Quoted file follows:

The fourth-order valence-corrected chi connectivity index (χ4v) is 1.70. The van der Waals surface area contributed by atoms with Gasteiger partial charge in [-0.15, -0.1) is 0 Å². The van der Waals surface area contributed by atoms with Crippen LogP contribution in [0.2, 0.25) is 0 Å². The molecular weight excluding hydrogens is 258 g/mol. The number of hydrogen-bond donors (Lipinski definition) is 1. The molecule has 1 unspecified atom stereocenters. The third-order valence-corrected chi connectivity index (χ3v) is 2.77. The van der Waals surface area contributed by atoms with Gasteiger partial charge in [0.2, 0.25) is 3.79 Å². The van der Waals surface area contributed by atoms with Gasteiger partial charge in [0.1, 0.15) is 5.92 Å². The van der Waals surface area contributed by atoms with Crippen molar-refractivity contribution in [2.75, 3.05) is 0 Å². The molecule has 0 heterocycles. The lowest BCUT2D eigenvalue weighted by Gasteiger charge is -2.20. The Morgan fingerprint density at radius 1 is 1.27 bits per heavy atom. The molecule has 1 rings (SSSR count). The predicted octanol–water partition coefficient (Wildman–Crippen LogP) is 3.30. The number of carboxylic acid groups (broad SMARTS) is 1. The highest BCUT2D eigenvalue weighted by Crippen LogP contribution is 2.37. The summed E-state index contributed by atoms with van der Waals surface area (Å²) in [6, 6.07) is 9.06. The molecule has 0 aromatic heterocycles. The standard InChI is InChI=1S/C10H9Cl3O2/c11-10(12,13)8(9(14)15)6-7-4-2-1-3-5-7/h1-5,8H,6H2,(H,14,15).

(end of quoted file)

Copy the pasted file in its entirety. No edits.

The fourth-order valence-corrected chi connectivity index (χ4v) is 1.70. The van der Waals surface area contributed by atoms with Gasteiger partial charge in [-0.15, -0.1) is 0 Å². The van der Waals surface area contributed by atoms with Crippen LogP contribution in [0.2, 0.25) is 0 Å². The molecular weight excluding hydrogens is 258 g/mol. The number of hydrogen-bond donors (Lipinski definition) is 1. The molecule has 1 unspecified atom stereocenters. The third-order valence-corrected chi connectivity index (χ3v) is 2.77. The van der Waals surface area contributed by atoms with Gasteiger partial charge in [0.2, 0.25) is 3.79 Å². The van der Waals surface area contributed by atoms with Gasteiger partial charge in [0.1, 0.15) is 5.92 Å². The van der Waals surface area contributed by atoms with Crippen molar-refractivity contribution in [2.75, 3.05) is 0 Å². The molecule has 0 heterocycles. The lowest BCUT2D eigenvalue weighted by Gasteiger charge is -2.20. The Morgan fingerprint density at radius 1 is 1.27 bits per heavy atom. The molecule has 1 rings (SSSR count). The predicted octanol–water partition coefficient (Wildman–Crippen LogP) is 3.30. The number of carboxylic acid groups (broad SMARTS) is 1. The highest BCUT2D eigenvalue weighted by Crippen LogP contribution is 2.37. The summed E-state index contributed by atoms with van der Waals surface area (Å²) in [6, 6.07) is 9.06. The molecule has 0 aromatic heterocycles. The standard InChI is InChI=1S/C10H9Cl3O2/c11-10(12,13)8(9(14)15)6-7-4-2-1-3-5-7/h1-5,8H,6H2,(H,14,15).